“Ruins, heaps [of rubbish]… and the families who live nearby, have been using it as a site to dump their waste in.” This is how Khalil Hasan, displaced from Tal Afar since 2015, found his home after he was forced to return to it.
49-year-old Hasan, while talking to KirkukNow, wondered how he can rebuild his house when can barely make enough for his daily living costs, using his small cart to sell vegetables.
Hasan spent five years in one of the IDP camps, until he heard last week from the camp’s administers of the intention of the Ministry of Migration and Displacement to close it down in accordance to a plan to close down all IDP camps before 2021, aiming to return the nearly 1.5 million IDPs to their home regions.
“I don’t have enough to afford removing the rubble of my demolished house, let alone rebuilding it. I don’t know what I’ll do, but I went to the house of one of my acquaintances until I can find a place to shelter me and my family,” Hassan says with desperation.
I don’t have enough to afford removing the rubble of my demolished house, let alone rebuilding it
In a statement, on 30 October the United Nations Assistance Mission for Iraq (UNAMI) announced its support “for voluntary, safe, dignified and sustainable return” of the displaced, and that it is working to ensure that the displaced who are returned to their home regions receive the necessary support.
The statement ends with: “The United Nations is tracking developments closely and has been in constant communication with the Government of Iraq on planning for longer term durable solutions for all vulnerable IDPs in Iraq.”
While the Euro-Mediterranean Human Rights Monitor, a European human rights organization based in Geneva, warned in a report on 4 November that safety for many of the displaced that the Iraqi authorities plan to repatriate is not guaranteed and that there is risk of making hundreds of thousands homeless as many houses were destroyed during the ISIS war and the absence of a plan to help them rebuild.
Maryam Sa’eed, another IDP who was recently returned to Tal Afar after years of displacement and hardship, and who is in her 50s, says that returning her has only increased her family’s hardships as they have lost their breadwinner and now rely on her pension, which is not enough to live on.
“It is winter now, and my house is not suitable for living. It was completely burnt down, with all the furniture and appliances. When I returned two weeks ago, some neighbours helped me repair a room and the bathroom,” Maryam says, wiping her tears with the edge of her dress.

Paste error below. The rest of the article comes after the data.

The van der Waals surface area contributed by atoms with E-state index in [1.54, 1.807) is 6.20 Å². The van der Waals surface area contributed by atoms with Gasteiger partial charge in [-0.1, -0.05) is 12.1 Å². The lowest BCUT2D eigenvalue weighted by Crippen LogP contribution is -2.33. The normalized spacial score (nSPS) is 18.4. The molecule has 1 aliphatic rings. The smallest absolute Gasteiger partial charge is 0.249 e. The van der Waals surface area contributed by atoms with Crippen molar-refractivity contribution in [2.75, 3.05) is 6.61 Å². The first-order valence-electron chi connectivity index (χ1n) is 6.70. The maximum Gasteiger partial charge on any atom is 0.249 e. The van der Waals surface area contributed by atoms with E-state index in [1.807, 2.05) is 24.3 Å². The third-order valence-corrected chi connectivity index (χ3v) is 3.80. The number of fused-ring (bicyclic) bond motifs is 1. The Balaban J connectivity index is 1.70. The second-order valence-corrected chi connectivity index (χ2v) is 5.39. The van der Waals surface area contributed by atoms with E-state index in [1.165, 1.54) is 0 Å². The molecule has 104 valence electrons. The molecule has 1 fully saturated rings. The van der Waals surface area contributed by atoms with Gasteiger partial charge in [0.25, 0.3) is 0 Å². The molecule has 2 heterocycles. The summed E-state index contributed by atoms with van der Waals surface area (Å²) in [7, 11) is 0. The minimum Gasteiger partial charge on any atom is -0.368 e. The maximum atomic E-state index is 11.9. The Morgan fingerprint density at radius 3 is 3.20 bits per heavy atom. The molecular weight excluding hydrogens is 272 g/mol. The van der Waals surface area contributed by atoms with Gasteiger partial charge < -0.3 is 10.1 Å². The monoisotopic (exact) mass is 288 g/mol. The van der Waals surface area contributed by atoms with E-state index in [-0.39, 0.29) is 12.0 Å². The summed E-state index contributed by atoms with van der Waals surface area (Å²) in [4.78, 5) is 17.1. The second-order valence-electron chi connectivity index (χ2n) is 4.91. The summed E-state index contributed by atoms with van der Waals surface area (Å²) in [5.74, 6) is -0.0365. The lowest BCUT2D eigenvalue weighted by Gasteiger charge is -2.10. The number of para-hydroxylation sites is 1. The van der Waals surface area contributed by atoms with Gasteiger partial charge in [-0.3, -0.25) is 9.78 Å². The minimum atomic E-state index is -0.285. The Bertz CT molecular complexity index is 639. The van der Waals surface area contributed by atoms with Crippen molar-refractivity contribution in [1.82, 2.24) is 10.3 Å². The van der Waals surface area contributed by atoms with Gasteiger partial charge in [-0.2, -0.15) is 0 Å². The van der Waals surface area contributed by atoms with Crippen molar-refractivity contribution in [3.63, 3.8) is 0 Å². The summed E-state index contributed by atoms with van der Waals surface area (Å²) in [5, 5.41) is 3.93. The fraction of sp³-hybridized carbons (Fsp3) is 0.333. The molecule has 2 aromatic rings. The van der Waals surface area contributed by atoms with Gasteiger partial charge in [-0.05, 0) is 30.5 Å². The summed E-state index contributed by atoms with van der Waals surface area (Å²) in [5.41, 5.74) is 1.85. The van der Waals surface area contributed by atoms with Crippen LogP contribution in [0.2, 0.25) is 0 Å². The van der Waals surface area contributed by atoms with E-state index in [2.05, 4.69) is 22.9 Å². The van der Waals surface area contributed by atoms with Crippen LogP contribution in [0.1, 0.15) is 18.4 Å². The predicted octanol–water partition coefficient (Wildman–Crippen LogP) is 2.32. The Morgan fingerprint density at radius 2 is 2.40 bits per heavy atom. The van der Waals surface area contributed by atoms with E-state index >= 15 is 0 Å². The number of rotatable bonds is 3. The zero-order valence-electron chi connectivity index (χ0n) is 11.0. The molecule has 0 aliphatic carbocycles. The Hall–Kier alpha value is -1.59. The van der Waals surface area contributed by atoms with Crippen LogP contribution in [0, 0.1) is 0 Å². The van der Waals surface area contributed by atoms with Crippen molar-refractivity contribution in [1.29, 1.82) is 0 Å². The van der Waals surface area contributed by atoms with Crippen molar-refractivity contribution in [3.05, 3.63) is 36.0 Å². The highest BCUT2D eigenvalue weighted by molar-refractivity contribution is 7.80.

some neighbours helped me repair a room and the bathroom
"It would have been better for the Iraqi government to find a solution for families whose homes were damaged before returning them. It seems that there is a political objective behind this, which overshadows the humanitarian conditions that the displaced live in," Maryam added.
The Ministry of Migration and Displacement has so far closed down 10 IDP camps. All the camps in Baghdad and Karbala provinces have been closed, with Kirkuk and Salahuddin provinces to follow soon, according to the ministry.
Numbers from the ministry confirm the return of dozens of displaced families from Karbala, Baghdad, Erbil, Kirkuk and Turkey to the Tal Afar.
And according to those numbers, a total of 18,500 families are officially registered to have been returned. But the real number of the families that have been returned is estimate to be about 24,000, as many do not register themselves.
The mayor of Tal Afar, Qasim Muhammad Sharif, had said earlier that the reason why many don’t want to return to Tal Afar is because their homes were destroyed during the ISIS war.
He told KirkukNow: “Thousands of houses were destroyed during the control of ISIS over Tal Afar, according to statistics from the Civil Defence Directorate, which has compelled some to occupy the houses of others who haven’t returned yet.”
“Some of them come from the nearby villages which were completely destroyed. 14 villages were completely destroyed.”
He added that lack of jobs and lack of services and compensation from the government are also among the reasons that people are reluctant to return. But he says that around 1,000 IDPs have returned home from Turkey in the past few months.
Half of the IDPs from Tal Afar returned home after their town was retaken from ISIS militants in 2017.
The town, which is located about 69 KM west of Mosul, was taken by ISIS in July 2014, which has caused the displacement of most of its near 225,000 inhabitants.